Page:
Tuesday, July 7, 2015

Revisiting Moonrise Kingdom (2012)

Hello, Bloggers! Back in 2013, when this blog first started, I wrote a rather scathing review of Wes Anderson's Moonrise Kingdom. But ever since then, I've grown accustomed to Anderson's work by watching The Royal Tenenbaums and The Grand Budapest Hotel. Both of those I loved. So I went and rewatched Moonrise Kingdom a couple times and I grew to like it much more.

In my original review, I said that there wasn't anything to like about it. But now, I have found plenty to appreciate about it. First off, I loved the cinematography. I thought it was absolutely beautiful and to me, the tinted yellow color represents the optimism of young love while contrasting with some of the darker events that occur.

Another thing I liked was how even though the film has a typical quirky Anderson-y feel with its set and costume designs and such, it still feels grounded in reality. Much like The Royal Tenenbaums, the characters in this feel like people you might already know: You have the boy, Sam, who is an orphan, the girl, Suzy, who feels like an outsider despite coming from a well-off family, the girl's overbearing parents, the lonely cop Sharp, and the sensitive yet neurotic scout master Ward. Now that I think about it, Wes Anderson and Roman Coppola's screenplay manages to delve into the humanistic themes of young love and loneliness, which all the characters deal with. Plus, the actors all do an outstanding job bringing their characters to life. At first, I thought that the talent in this film was wasted. But now, not so much.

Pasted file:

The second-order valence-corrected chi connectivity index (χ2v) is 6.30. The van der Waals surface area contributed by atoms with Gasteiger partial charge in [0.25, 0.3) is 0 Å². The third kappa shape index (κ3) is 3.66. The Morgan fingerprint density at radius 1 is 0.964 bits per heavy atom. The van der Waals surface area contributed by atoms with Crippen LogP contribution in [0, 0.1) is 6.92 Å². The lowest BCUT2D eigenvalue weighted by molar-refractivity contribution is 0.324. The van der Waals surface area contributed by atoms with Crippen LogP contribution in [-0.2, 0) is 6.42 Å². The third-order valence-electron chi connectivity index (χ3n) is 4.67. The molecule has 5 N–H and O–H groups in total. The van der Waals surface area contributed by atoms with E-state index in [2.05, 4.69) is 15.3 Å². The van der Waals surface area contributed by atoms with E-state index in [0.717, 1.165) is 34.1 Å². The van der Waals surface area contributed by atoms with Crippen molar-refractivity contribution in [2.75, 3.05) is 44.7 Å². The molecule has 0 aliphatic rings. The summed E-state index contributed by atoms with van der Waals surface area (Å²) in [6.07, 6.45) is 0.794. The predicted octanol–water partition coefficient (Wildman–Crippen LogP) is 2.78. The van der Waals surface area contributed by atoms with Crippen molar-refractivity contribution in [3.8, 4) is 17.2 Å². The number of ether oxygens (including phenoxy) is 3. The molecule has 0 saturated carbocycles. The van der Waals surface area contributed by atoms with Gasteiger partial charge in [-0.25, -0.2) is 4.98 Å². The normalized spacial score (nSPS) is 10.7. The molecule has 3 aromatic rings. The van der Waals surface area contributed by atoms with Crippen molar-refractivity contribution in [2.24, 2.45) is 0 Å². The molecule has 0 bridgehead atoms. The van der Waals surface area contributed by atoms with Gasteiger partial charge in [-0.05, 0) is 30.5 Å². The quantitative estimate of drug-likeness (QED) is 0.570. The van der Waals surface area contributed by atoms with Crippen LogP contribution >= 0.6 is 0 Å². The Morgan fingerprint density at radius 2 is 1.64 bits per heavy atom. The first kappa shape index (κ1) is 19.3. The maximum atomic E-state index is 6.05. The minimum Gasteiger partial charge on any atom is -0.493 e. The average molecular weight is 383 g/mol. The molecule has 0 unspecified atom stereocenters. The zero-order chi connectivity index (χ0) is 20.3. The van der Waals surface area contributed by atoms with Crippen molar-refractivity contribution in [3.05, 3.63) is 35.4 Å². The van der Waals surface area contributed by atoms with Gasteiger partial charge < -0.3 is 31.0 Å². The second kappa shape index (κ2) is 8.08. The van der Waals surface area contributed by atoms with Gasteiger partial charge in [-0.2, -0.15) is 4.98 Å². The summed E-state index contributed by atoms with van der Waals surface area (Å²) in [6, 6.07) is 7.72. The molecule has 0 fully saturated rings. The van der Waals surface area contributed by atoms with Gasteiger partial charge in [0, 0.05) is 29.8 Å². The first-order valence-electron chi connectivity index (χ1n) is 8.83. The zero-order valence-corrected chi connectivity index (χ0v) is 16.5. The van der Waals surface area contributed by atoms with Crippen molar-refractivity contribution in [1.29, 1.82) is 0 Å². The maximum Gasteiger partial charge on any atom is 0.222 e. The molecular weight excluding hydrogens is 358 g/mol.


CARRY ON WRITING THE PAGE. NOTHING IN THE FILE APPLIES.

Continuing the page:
When I first saw this film, I didn't really get Wes Anderson's style nor did I see his previous work. So as I said before, I had to watch some of his other work to appreciate this more. But if you haven't seen any of his other films and plan to watch this, I would suggest watching The Royal Tenenbaums first so that you can a clear idea of what Anderson's vision is like.

After subsequent viewings of Moonrise Kingdom, I now give it a B+ and say that it is a colorful yet poignant take on young love and the loneliness felt by both kids and adults. I may need some more viewings to appreciate it even more, but what matters is I now have a great respect for Wes Anderson's vision. Thanks for reading!

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